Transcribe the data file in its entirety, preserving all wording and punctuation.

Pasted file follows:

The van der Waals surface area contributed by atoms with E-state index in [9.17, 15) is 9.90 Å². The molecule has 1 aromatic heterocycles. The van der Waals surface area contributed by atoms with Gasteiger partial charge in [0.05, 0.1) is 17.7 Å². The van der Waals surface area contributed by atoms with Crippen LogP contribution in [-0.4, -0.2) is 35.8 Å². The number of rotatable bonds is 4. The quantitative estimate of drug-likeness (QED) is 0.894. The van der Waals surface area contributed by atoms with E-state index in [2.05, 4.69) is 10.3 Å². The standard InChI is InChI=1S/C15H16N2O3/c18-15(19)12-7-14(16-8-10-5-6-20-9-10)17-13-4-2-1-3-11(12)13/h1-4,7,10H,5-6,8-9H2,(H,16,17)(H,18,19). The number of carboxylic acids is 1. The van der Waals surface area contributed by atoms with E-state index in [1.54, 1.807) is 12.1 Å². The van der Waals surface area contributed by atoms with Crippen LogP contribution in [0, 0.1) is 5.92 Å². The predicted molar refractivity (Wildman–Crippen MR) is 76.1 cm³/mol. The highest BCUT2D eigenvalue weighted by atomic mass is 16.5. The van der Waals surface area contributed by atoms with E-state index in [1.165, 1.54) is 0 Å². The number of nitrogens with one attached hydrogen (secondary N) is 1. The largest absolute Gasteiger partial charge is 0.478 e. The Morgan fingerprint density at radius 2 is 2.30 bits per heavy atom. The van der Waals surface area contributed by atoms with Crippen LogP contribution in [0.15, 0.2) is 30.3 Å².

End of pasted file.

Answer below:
The van der Waals surface area contributed by atoms with E-state index in [9.17, 15) is 9.90 Å². The molecule has 1 aromatic heterocycles. The van der Waals surface area contributed by atoms with Gasteiger partial charge in [0.05, 0.1) is 17.7 Å². The van der Waals surface area contributed by atoms with Crippen LogP contribution in [-0.4, -0.2) is 35.8 Å². The number of rotatable bonds is 4. The quantitative estimate of drug-likeness (QED) is 0.894. The van der Waals surface area contributed by atoms with E-state index in [2.05, 4.69) is 10.3 Å². The standard InChI is InChI=1S/C15H16N2O3/c18-15(19)12-7-14(16-8-10-5-6-20-9-10)17-13-4-2-1-3-11(12)13/h1-4,7,10H,5-6,8-9H2,(H,16,17)(H,18,19). The number of carboxylic acids is 1. The van der Waals surface area contributed by atoms with E-state index in [1.54, 1.807) is 12.1 Å². The van der Waals surface area contributed by atoms with Crippen LogP contribution in [0, 0.1) is 5.92 Å². The predicted molar refractivity (Wildman–Crippen MR) is 76.1 cm³/mol. The highest BCUT2D eigenvalue weighted by atomic mass is 16.5. The van der Waals surface area contributed by atoms with E-state index in [1.165, 1.54) is 0 Å². The number of nitrogens with one attached hydrogen (secondary N) is 1. The largest absolute Gasteiger partial charge is 0.478 e. The Morgan fingerprint density at radius 2 is 2.30 bits per heavy atom. The van der Waals surface area contributed by atoms with Crippen LogP contribution in [0.15, 0.2) is 30.3 Å².